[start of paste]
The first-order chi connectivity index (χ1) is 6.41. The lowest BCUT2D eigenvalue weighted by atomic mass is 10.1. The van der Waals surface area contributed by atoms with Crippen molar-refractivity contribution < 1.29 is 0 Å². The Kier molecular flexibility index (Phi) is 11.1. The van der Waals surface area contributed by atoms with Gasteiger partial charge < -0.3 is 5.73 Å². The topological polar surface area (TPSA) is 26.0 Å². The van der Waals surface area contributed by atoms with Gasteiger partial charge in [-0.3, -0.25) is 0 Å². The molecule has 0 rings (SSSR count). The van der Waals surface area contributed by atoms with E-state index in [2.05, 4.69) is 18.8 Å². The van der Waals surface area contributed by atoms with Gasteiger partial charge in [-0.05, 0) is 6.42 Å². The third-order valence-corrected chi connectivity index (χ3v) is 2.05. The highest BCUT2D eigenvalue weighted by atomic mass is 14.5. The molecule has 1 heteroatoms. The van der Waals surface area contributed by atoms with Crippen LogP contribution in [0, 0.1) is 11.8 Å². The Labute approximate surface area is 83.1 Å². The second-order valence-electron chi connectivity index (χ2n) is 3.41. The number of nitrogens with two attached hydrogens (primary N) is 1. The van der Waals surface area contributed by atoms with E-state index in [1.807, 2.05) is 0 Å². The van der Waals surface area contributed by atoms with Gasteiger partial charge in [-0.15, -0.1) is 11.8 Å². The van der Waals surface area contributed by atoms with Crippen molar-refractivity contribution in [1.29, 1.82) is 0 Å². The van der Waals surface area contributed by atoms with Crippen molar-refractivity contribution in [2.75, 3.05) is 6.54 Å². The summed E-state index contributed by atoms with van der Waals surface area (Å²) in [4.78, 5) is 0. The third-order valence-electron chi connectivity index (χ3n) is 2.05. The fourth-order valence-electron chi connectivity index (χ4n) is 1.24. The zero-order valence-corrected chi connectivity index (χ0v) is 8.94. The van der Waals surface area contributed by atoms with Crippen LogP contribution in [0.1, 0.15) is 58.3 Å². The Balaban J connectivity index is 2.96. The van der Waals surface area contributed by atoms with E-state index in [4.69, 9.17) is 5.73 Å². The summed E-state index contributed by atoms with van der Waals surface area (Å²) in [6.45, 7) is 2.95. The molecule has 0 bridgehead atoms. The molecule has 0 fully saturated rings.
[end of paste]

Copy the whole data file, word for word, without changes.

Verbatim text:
The first-order chi connectivity index (χ1) is 6.41. The lowest BCUT2D eigenvalue weighted by atomic mass is 10.1. The van der Waals surface area contributed by atoms with Crippen molar-refractivity contribution < 1.29 is 0 Å². The Kier molecular flexibility index (Phi) is 11.1. The van der Waals surface area contributed by atoms with Gasteiger partial charge < -0.3 is 5.73 Å². The topological polar surface area (TPSA) is 26.0 Å². The van der Waals surface area contributed by atoms with Gasteiger partial charge in [-0.3, -0.25) is 0 Å². The molecule has 0 rings (SSSR count). The van der Waals surface area contributed by atoms with E-state index in [2.05, 4.69) is 18.8 Å². The van der Waals surface area contributed by atoms with Gasteiger partial charge in [-0.05, 0) is 6.42 Å². The third-order valence-corrected chi connectivity index (χ3v) is 2.05. The highest BCUT2D eigenvalue weighted by atomic mass is 14.5. The molecule has 1 heteroatoms. The van der Waals surface area contributed by atoms with Crippen LogP contribution in [0, 0.1) is 11.8 Å². The Labute approximate surface area is 83.1 Å². The second-order valence-electron chi connectivity index (χ2n) is 3.41. The number of nitrogens with two attached hydrogens (primary N) is 1. The van der Waals surface area contributed by atoms with E-state index in [1.807, 2.05) is 0 Å². The van der Waals surface area contributed by atoms with Gasteiger partial charge in [-0.15, -0.1) is 11.8 Å². The van der Waals surface area contributed by atoms with Crippen molar-refractivity contribution in [1.29, 1.82) is 0 Å². The van der Waals surface area contributed by atoms with Crippen molar-refractivity contribution in [2.75, 3.05) is 6.54 Å². The summed E-state index contributed by atoms with van der Waals surface area (Å²) in [4.78, 5) is 0. The third-order valence-electron chi connectivity index (χ3n) is 2.05. The fourth-order valence-electron chi connectivity index (χ4n) is 1.24. The zero-order valence-corrected chi connectivity index (χ0v) is 8.94. The van der Waals surface area contributed by atoms with Crippen LogP contribution in [0.1, 0.15) is 58.3 Å². The Balaban J connectivity index is 2.96. The van der Waals surface area contributed by atoms with E-state index in [4.69, 9.17) is 5.73 Å². The summed E-state index contributed by atoms with van der Waals surface area (Å²) in [6.45, 7) is 2.95. The molecule has 0 bridgehead atoms. The molecule has 0 fully saturated rings.